Impact of effective versus sham continuous positive airway pressure on liver injury in obstructive sleep apnoea: Data from randomized trials

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Abstract

Background and objective:

Obstructive sleep apnoea (OSA) could be an independent risk factor for non-alcoholic fatty liver disease (NAFLD) occurrence and progression. The impact of continuous positive airway pressure (CPAP) treatment on non-invasive markers of NAFLD has not been studied. The aim of this study was to evaluate the effect of 6–12 weeks of effective CPAP on the FibroMax test (comprising components including the SteatoTest, NashTest and FibroTest) through three randomized sham controlled studies.

Methods:

The FibroMax test was performed in 103 obstructive sleep apnoea patients (apnoea + hypopnoea index > 15/h) enrolled in a randomized study comparing sham versus effective CPAP.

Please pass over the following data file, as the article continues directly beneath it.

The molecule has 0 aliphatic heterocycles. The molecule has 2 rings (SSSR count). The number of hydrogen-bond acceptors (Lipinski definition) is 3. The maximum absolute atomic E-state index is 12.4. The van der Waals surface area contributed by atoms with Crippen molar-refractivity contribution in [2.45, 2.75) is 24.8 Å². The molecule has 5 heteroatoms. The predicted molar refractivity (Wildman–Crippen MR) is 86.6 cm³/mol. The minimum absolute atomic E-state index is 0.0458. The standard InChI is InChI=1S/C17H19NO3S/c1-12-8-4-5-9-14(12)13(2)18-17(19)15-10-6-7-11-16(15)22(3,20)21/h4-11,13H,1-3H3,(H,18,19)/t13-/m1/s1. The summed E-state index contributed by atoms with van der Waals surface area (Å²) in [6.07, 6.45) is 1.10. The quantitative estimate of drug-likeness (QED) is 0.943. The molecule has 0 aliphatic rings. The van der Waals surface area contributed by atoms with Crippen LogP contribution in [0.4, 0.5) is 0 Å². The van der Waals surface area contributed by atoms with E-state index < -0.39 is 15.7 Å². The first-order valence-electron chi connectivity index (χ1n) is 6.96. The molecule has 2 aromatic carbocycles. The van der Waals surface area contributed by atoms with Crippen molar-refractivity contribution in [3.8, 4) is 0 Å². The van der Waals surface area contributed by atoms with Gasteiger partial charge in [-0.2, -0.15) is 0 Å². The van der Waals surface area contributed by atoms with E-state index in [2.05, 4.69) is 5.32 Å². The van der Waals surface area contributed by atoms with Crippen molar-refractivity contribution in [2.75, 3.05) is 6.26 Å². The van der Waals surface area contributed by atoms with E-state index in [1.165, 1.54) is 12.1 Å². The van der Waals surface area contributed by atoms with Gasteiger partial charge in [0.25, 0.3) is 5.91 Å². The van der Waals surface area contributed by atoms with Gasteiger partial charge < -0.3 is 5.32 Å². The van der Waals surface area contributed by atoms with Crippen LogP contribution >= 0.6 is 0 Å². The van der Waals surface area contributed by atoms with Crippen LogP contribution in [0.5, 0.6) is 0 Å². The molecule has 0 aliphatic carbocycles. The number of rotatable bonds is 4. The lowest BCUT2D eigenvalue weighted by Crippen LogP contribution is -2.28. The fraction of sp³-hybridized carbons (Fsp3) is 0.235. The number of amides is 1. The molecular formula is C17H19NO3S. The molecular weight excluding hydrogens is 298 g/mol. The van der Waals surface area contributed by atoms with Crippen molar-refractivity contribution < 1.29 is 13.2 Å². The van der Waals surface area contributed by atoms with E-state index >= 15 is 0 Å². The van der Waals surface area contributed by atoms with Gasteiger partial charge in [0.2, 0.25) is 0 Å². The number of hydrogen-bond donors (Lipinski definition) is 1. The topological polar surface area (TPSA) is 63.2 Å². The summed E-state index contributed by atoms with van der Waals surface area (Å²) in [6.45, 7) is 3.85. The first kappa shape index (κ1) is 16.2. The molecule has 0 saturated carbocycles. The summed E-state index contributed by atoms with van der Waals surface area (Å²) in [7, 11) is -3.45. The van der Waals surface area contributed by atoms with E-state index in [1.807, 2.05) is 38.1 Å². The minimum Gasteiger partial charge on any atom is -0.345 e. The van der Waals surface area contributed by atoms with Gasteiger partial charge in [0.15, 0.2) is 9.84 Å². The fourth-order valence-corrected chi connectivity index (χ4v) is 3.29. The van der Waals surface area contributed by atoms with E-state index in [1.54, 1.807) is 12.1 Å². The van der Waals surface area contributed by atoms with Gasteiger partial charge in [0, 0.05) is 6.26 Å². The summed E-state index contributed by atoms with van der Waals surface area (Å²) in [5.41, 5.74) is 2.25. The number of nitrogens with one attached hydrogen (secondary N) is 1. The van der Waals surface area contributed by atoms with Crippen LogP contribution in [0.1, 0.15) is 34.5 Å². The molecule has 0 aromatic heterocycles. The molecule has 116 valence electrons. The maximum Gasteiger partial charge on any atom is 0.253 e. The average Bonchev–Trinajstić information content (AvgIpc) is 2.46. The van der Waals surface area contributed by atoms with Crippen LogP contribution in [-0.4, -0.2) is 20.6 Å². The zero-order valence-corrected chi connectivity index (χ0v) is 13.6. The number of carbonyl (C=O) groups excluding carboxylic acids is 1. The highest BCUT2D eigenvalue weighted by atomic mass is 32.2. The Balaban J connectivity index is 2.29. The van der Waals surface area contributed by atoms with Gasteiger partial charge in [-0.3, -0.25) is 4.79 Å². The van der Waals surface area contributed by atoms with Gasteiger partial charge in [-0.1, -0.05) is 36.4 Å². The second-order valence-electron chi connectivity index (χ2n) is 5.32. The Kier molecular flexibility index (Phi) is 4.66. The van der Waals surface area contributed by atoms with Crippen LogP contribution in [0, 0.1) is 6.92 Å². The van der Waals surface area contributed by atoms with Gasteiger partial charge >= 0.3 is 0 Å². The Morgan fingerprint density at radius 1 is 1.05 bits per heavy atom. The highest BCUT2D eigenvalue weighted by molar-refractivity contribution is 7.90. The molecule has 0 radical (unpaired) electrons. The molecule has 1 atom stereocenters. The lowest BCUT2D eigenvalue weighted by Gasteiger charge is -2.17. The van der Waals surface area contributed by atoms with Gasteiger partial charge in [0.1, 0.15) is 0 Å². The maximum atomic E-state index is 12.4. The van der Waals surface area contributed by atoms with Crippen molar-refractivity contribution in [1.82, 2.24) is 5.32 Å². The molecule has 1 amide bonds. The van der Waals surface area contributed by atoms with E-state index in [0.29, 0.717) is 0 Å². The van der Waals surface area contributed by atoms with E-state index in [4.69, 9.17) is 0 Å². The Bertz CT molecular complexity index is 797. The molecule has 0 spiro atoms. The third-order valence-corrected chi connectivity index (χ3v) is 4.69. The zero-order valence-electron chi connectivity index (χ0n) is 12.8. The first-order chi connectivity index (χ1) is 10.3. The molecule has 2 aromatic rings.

Results:

At baseline, 40.4% of patients in the sham CPAP group and 45.5% in the CPAP group exhibited liver steatosis. Furthermore, 39.6% of patients in the sham CPAP group and 58.4% in the CPAP group displayed borderline or possible non-alcoholic steatohepatitis (NASH). Six to twelve weeks of effective CPAP did not demonstrate any impact on reducing steatosis, NASH or liver fibrosis even after adjustment for gender, BMI, baseline apnoea + hypopnoea index and severity of liver injury.

Conclusion:

A number of non-invasive markers of liver damage are increased in untreated obstructive sleep apnoea patients, potentially contributing to cardiometabolic risk, but they do not improve after 6–12 weeks of effective CPAP treatment.

Conclusion:

Clinical trial registration: NCT01196845 (ADISAS), NCT00464659 (MneSAS) and NCT00669695 (StatinflaSAS) at ClinicalTrials.gov.

Conclusion:

Obstructive sleep apnoea could be an independent risk factor for non-alcoholic fatty liver disease (NAFLD). Non-invasive markers of liver damage are increased in more than 40% of untreated OSA patients, but they do not improve after 6–12 weeks of effective continuous positive airway pressure.

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